Last week, the NYT Magazine ran a cover story by law professor Jeffrey Rosen on the perils of not being able to erase information on the Internet: will you ever be able to outrun the pictures from the 8th grade banquet? But there's also a reverse problem: some of us rely on the internet to retain copies of information for us. What I went to search my form file one day, and I found that Typepad had deleted everything over five years old? This was recently a topic of interest to those who upload photos to a service like Shutterfly, Snapfish or Kodak Gallery when Kodak announced it would require minimum purchases in order not to delete older photos. Many users realized they had no backup for the photos they uploaded to these services and could only download in low res or purchase pricey archive CDs to preserve their photos. (Kodak later changed its plans.)
Before Gordon and I joined forces to create the Glom, I had started a blog in 2004 called Biz Fems Speak, featuring a lot of other female corporate law professors that just didn't get off the ground. I never really thought about it until today, but I can't find it anywhere. I stopped paying the hosting fee, so I guess it just disappeared. I didn't expect Typepad or Google or anyone to archive it, so I'm not upset, just sort of surprised.
Anyway, I guess I better ask Gordon about this before I wake up someday to find my form file has been tossed!
I guess the first wave of the legal blogosphere is really over. My friend and colleague Larry Ribstein is shutting down his solo blog Ideoblog, which he started February 1, 2004, and moving to the group blog Truth on the Market. Larry's first archived post compared Howard Dean to the dot com bust. Ah, history!
Where the choices range across the academic spectrum, from feminist legal theory to constitutional law theory. I only wish that a tax option had been included.
I'm biased, but I'm also delighted to see that the Penn Program on Regulation has created RegBlog, a blog designed to get the word out on PPR work and regulatory developments more generally. I will contribute on occasion over there, and it is definitely one for your RSS feed. The Administrative Law Prof blog has more here.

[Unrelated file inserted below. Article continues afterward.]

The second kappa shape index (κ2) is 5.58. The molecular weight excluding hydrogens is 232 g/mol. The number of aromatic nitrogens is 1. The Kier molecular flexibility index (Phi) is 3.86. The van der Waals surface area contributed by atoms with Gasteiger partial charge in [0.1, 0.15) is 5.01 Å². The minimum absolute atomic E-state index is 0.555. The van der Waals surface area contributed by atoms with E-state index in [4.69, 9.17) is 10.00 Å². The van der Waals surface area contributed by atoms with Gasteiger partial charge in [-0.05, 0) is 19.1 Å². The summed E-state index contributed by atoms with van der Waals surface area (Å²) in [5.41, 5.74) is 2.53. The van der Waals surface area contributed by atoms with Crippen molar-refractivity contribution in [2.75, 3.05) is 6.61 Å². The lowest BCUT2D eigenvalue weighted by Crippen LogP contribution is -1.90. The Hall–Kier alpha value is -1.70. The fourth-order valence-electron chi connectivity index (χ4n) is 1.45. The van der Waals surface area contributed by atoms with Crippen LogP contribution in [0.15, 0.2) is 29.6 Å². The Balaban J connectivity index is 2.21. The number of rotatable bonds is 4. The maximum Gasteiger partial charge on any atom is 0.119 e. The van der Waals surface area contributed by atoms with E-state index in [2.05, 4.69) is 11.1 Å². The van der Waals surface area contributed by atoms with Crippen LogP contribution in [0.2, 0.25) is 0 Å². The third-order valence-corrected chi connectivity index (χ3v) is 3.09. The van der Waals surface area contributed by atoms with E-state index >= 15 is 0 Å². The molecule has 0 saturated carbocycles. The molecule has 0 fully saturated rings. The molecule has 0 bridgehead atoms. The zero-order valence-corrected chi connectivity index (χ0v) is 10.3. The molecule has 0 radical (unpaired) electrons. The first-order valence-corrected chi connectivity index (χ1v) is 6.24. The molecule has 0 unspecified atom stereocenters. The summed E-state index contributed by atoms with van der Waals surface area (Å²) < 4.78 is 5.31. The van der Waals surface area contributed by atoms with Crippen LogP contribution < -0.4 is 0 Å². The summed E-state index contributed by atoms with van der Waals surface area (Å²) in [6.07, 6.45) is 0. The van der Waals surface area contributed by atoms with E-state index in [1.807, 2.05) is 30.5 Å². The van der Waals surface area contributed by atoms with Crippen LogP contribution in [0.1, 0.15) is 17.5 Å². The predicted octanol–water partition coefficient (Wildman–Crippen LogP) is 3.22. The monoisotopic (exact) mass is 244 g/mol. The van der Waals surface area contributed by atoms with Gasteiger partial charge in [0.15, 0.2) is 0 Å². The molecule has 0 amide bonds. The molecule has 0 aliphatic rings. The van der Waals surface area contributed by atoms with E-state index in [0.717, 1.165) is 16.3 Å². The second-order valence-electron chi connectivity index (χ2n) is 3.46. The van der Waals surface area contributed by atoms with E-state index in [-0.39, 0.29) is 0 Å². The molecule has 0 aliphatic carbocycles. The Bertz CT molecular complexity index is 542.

Welcome to the blogosphere!
Orin Kerr is rethinking blogging as scholarship. Orin and I were on that same panel at the Harvard Bloggership Conference a few years ago. He argued that blogs were not well suited to contribute to the scholarly debate, and I disagreed (see "A Case Study in Bloggership"). Orin thinks "the legal academic culture has changed [in that] legal blogs have become an acknowledged and accepted part of the world of legal scholarship." While I agree that blogs are being cited more often in law review articles than they used to be, this does not seem to me like a fundamental change in circumstances, but rather a fulfillment of the promise of academic blogging.
Orin believes that "advances in the technology widely used by legal bloggers have facilitated the changes," and he is particularly interested in the role of comments. VC gets a lot more comments than we get here, and I suspect that informs our different perspectives, but I just don't see comments as the driving force behind bloggership. As noted in my essay linked above, we were doing citable work on The Conglomerate way back when, and I suspect that the change in citation rates has more to do with the fact that more law professors are blogging, and we are blogging more often about law. See Christine's post about this phenomenon. Christine was actually longing for the old days:
Back then, we used our blogs for rants, raves, reviews, and ramblings. Grammar pet peeves, funny things in faculty meetings, annoying airline ticket representatives -- all bloggable. Now, we have Facebook and Twitter. And now I walk around all day thinking "will that make a catchy status update?" So, I rant and rave on Facebook/Twitter, and not so much here.